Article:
Research: Majority of UK business owners wary of UK break-up

10 March 2022 4 min. read

The majority of UK business owners are bullish about the market value of their companies, in spite of pressures from the pandemic and Brexit. However, they are markedly concerned by the prospect of the break-up of the UK, as Scottish independence once again becomes a talking point.

Across all deal types, 2021 was a year of rapid acceleration, with worldwide deal value jumping from $3.7 trillion in 2020 to $5.3 trillion in 2021. This was buoyed by financial investors continuing their growing share of the landscape, closing around $1 trillion in deals.

The UK deals market was no exception to this trend – as exemplified by the demand for transaction advisory services among private equity houses in 2021. With the hunger for deals having shown few signs of slowing in 2022, the value of British businesses seems to be on the rise – in spite of three years of Brexit deadlock being followed by the chaos of a two-year pandemic.

How has the pandemic affected the value of your business in your view

On this basis, a new study from Arrowpoint Advisory, the dedicated mid-market team of Rothschild & Co in the UK, paints a bullish picture of UK business owners. The researchers found that there was a clear sense among owners that, having come through the worst of Covid-19, their businesses are stronger than ever. A majority of 77% asserted that their businesses are more valuable than before the pandemic – with over one-fifth stating it was “much more” so.

Of course, these findings varied across certain sectors. For example, more than one-third of businesses in the healthcare sector felt that their businesses were now much more valuable, while a further 50% added it was somewhat valuable – something which is not especially shocking considering the importance of their work during a healthcare crisis. However, all sectors saw solid majorities upbeat about their prospects when their owners were asked about a potential exit. Even in the weakest area, financial services, a majority of 62% found their businesses had grown in value during the crisis.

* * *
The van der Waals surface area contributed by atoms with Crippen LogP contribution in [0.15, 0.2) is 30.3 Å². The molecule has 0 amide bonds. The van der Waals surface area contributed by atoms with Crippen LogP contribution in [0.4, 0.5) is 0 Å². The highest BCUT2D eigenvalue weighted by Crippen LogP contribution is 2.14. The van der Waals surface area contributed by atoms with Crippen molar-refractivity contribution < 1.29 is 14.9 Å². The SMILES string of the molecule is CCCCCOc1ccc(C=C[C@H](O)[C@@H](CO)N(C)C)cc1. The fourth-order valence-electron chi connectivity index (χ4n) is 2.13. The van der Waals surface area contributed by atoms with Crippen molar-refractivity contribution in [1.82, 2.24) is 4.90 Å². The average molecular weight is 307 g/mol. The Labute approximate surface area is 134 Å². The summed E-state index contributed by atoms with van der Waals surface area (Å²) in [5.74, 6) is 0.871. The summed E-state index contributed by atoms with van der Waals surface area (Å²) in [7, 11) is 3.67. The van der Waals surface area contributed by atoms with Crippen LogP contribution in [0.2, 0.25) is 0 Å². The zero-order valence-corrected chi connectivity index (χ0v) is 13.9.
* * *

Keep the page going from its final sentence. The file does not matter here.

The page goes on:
Divided Kingdom

This is not to suggest that business owners believe the value of their firms is untouchable, however. While 92% of owners that responded believed it had become easier to manage and grow their business since the end of the Brexit transition, they are significantly more pessimistic about another potential geo-political change.

To what extent do you agree with this statement: The break-up of the UK, were it to take place in the foreseeable future, would be a significant threat to my business’ ability to succeed

In recent decades, the disintegration of the UK has increasingly become a political possibility. The historic 2014 independence referendum eventually saw Scotland’s electorate decide to remain linked with England, Wales and Northern Ireland. However, the election was heavily influenced by the assertion that the UK was part of Europe’s common market – and that should Scotland leave the UK, it would also leave the security that provided. Two years later, while Scotland and Northern Ireland returned remain majorities in the infamous Brexit referendum, voters in England and Wales decided to sever ties with the EU.

While the Westminster Government has made its position clear that independence is off the table, Scotland looks set to push ahead with another referendum – and the issue of EU membership may well play a key role in determining its outcome. The First Minister of Scotland, Nicola Sturgeon, plans to stage another referendum on Scottish independence by the end of 2023, and the prospect is already worrying businesses.

Arrowpoint found that the vast majority of business owners believe the break-up of the UK in the foreseeable future would be “a significant threat” to their ability to succeed. In fact, while 89% of respondents asserted as much, only 1% believed it would not have a negative impact on them.